Send your comments and tips to email@example.com
Beth Israel Deaconess Medical Ctr.
Boston Medical Center
Brigham and Women's Hospital
Cambridge Health Alliance
Caritas St. Elizabeth's Medical Ctr.
Children's Hospital Boston
Dana-Farber Cancer Institute
Joslin Diabetes Center
Mass. General Hospital
Mass. Health Law
New England Baptist Hospital
Short White Coat
Tufts-New England Medical Center
UMass Memorial Medical Center
University of Massachusetts
VA Medical Centers
A Healthy Blog
Running A Hospital
Nature Network Boston
SciBos - Corie Lok's blog
Dr. Flea's blog
Nurse at small
Your Child's Health Blog
Healthy Children blog
Other Globe Blogs
Elizabeth Cooney is a health reporter for the Worcester Telegram & Gazette.
Boston Globe Health and Science staff:
Karen Weintraub, Deputy Health and Science Editor, and Gideon Gil, Health and Science Editor.
Short White Coat blogger Ishani Ganguli
Monday, February 12, 2007
Narrowing the search for cancer genes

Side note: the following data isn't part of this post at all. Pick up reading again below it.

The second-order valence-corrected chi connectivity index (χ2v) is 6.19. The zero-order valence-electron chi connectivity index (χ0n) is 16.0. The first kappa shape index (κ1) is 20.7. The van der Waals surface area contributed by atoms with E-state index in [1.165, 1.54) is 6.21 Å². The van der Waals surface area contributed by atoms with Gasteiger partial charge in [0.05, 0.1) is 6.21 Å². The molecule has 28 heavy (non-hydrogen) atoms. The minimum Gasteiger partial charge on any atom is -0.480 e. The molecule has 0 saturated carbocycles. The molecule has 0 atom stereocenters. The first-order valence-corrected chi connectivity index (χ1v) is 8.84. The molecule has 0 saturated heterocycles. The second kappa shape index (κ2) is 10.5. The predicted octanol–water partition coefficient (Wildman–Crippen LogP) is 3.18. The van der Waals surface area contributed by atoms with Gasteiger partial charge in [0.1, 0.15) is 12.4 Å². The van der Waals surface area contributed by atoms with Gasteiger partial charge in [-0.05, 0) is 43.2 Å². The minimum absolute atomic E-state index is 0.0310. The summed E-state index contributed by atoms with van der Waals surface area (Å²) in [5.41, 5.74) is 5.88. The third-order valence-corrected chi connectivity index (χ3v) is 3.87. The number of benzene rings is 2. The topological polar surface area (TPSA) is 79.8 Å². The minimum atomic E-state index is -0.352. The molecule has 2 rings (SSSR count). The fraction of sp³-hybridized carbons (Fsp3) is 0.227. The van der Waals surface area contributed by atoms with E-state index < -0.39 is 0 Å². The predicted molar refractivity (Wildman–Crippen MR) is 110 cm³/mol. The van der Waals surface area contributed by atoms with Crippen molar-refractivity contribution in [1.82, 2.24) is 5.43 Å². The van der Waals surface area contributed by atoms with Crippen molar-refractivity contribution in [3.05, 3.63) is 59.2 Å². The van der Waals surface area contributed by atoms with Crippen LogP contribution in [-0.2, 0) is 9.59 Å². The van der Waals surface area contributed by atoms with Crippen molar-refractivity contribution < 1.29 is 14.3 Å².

The road to personalized medicine is a bumpy one, but researchers at the Dana-Farber Cancer Institute and the Broad Institute have found a method that might smooth the way.
Writing in yesterday's Nature Genetics, they report on a faster, cheaper method of screening for multiple mutations that turn on cancer genes.
Taking advantage of mass spectrometry, a tool researchers use to detect variations in genes, they were able to narrow down their search for relevant mutations in 1,000 samples of tumor tissue by examining only regions of genes where most troublesome mutations occur.
"You don't have to sequence the entire cancer genome," said Dr. Levi A. Garraway, a medical oncologist at Dana-Farber and an associate member of the Broad, a joint MIT-Harvard institute. "All you need to do is look in specific locations."
The researchers discovered that some tumor samples showed mutations not normally expected for the kind of cancer the patient had been diagnosed with. If a patient with pancreatic cancer showed a mutation more commonly found in lung cancer, for example, there might be a treatment to use that would not otherwise have been considered, Garraway said.
The screening method could be used along with the Cancer Genome Atlas, a large, complex project to sequence cancer genes.
There are two barriers to making individualized cancer medicine a reality, the paper says. One is to identify all the genes involved in the spectrum of cancers, and the other is to translate that knowledge into therapies for patients.